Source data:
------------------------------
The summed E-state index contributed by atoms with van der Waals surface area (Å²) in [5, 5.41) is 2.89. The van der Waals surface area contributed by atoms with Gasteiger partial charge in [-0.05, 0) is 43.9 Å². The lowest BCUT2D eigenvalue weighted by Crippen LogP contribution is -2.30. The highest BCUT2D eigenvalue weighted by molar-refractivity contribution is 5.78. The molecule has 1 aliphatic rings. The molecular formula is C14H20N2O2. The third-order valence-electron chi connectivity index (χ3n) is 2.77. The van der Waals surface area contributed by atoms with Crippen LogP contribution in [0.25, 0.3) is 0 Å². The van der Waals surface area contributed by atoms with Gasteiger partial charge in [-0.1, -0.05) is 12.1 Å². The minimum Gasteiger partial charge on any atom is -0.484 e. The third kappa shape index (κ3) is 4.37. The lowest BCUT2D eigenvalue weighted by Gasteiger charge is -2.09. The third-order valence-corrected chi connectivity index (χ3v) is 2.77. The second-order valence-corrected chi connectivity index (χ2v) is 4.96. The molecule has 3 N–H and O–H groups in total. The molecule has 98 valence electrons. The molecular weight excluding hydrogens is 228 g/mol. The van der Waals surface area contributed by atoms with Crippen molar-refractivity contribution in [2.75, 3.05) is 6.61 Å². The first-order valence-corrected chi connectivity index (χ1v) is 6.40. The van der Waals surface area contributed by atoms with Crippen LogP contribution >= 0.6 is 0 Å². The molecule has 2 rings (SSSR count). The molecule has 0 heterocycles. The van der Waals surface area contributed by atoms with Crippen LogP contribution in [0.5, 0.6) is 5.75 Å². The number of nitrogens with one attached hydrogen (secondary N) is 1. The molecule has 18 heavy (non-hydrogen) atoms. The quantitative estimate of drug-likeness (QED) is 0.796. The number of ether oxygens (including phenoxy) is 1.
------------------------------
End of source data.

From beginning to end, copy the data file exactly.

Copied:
The summed E-state index contributed by atoms with van der Waals surface area (Å²) in [5, 5.41) is 2.89. The van der Waals surface area contributed by atoms with Gasteiger partial charge in [-0.05, 0) is 43.9 Å². The lowest BCUT2D eigenvalue weighted by Crippen LogP contribution is -2.30. The highest BCUT2D eigenvalue weighted by molar-refractivity contribution is 5.78. The molecule has 1 aliphatic rings. The molecular formula is C14H20N2O2. The third-order valence-electron chi connectivity index (χ3n) is 2.77. The van der Waals surface area contributed by atoms with Crippen LogP contribution in [0.25, 0.3) is 0 Å². The van der Waals surface area contributed by atoms with Gasteiger partial charge in [-0.1, -0.05) is 12.1 Å². The minimum Gasteiger partial charge on any atom is -0.484 e. The third kappa shape index (κ3) is 4.37. The lowest BCUT2D eigenvalue weighted by Gasteiger charge is -2.09. The third-order valence-corrected chi connectivity index (χ3v) is 2.77. The second-order valence-corrected chi connectivity index (χ2v) is 4.96. The molecule has 3 N–H and O–H groups in total. The molecule has 98 valence electrons. The molecular weight excluding hydrogens is 228 g/mol. The van der Waals surface area contributed by atoms with Crippen molar-refractivity contribution in [2.75, 3.05) is 6.61 Å². The first-order valence-corrected chi connectivity index (χ1v) is 6.40. The van der Waals surface area contributed by atoms with Crippen LogP contribution >= 0.6 is 0 Å². The molecule has 2 rings (SSSR count). The molecule has 0 heterocycles. The van der Waals surface area contributed by atoms with Crippen LogP contribution in [0.5, 0.6) is 5.75 Å². The number of nitrogens with one attached hydrogen (secondary N) is 1. The molecule has 18 heavy (non-hydrogen) atoms. The quantitative estimate of drug-likeness (QED) is 0.796. The number of ether oxygens (including phenoxy) is 1.